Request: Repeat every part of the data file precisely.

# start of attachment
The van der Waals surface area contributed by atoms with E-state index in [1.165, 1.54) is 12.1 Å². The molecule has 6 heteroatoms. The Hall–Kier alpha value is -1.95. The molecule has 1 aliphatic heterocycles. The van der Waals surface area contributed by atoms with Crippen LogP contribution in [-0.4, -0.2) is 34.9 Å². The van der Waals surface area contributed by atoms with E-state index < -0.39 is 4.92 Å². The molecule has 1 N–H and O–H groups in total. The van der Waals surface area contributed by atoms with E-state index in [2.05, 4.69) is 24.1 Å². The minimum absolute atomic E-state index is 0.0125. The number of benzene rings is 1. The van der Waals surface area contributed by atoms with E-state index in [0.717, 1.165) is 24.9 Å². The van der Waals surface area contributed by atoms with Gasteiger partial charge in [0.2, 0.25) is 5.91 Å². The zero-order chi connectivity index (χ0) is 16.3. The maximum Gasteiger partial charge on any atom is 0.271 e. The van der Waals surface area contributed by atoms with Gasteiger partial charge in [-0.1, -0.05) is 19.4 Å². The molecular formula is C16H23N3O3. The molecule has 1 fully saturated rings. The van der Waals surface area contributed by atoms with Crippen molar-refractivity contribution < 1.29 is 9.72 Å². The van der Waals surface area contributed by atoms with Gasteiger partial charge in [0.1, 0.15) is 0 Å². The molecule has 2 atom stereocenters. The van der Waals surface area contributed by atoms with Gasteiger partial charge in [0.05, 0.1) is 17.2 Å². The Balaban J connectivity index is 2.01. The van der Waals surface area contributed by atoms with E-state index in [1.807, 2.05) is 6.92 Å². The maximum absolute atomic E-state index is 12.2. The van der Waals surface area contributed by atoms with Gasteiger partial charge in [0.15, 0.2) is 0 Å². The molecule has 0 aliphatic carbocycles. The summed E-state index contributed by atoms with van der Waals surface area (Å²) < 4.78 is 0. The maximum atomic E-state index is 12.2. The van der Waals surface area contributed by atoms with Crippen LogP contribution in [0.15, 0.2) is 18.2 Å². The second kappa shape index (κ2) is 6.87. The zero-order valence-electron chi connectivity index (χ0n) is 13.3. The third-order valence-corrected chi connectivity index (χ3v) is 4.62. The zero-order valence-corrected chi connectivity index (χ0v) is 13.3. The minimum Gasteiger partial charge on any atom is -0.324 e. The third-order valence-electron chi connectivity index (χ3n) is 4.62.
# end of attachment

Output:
The van der Waals surface area contributed by atoms with E-state index in [1.165, 1.54) is 12.1 Å². The molecule has 6 heteroatoms. The Hall–Kier alpha value is -1.95. The molecule has 1 aliphatic heterocycles. The van der Waals surface area contributed by atoms with Crippen LogP contribution in [-0.4, -0.2) is 34.9 Å². The van der Waals surface area contributed by atoms with E-state index < -0.39 is 4.92 Å². The molecule has 1 N–H and O–H groups in total. The van der Waals surface area contributed by atoms with E-state index in [2.05, 4.69) is 24.1 Å². The minimum absolute atomic E-state index is 0.0125. The number of benzene rings is 1. The van der Waals surface area contributed by atoms with E-state index in [0.717, 1.165) is 24.9 Å². The van der Waals surface area contributed by atoms with Gasteiger partial charge in [0.2, 0.25) is 5.91 Å². The zero-order chi connectivity index (χ0) is 16.3. The maximum Gasteiger partial charge on any atom is 0.271 e. The van der Waals surface area contributed by atoms with Gasteiger partial charge in [-0.1, -0.05) is 19.4 Å². The molecular formula is C16H23N3O3. The molecule has 1 fully saturated rings. The van der Waals surface area contributed by atoms with Crippen molar-refractivity contribution < 1.29 is 9.72 Å². The van der Waals surface area contributed by atoms with Gasteiger partial charge in [0.1, 0.15) is 0 Å². The molecule has 2 atom stereocenters. The van der Waals surface area contributed by atoms with Gasteiger partial charge in [0.05, 0.1) is 17.2 Å². The Balaban J connectivity index is 2.01. The van der Waals surface area contributed by atoms with E-state index in [1.807, 2.05) is 6.92 Å². The maximum absolute atomic E-state index is 12.2. The van der Waals surface area contributed by atoms with Gasteiger partial charge in [0.15, 0.2) is 0 Å². The molecule has 0 aliphatic carbocycles. The summed E-state index contributed by atoms with van der Waals surface area (Å²) < 4.78 is 0. The maximum atomic E-state index is 12.2. The van der Waals surface area contributed by atoms with Crippen LogP contribution in [0.15, 0.2) is 18.2 Å². The second kappa shape index (κ2) is 6.87. The zero-order valence-electron chi connectivity index (χ0n) is 13.3. The third-order valence-corrected chi connectivity index (χ3v) is 4.62. The zero-order valence-corrected chi connectivity index (χ0v) is 13.3. The minimum Gasteiger partial charge on any atom is -0.324 e. The third-order valence-electron chi connectivity index (χ3n) is 4.62.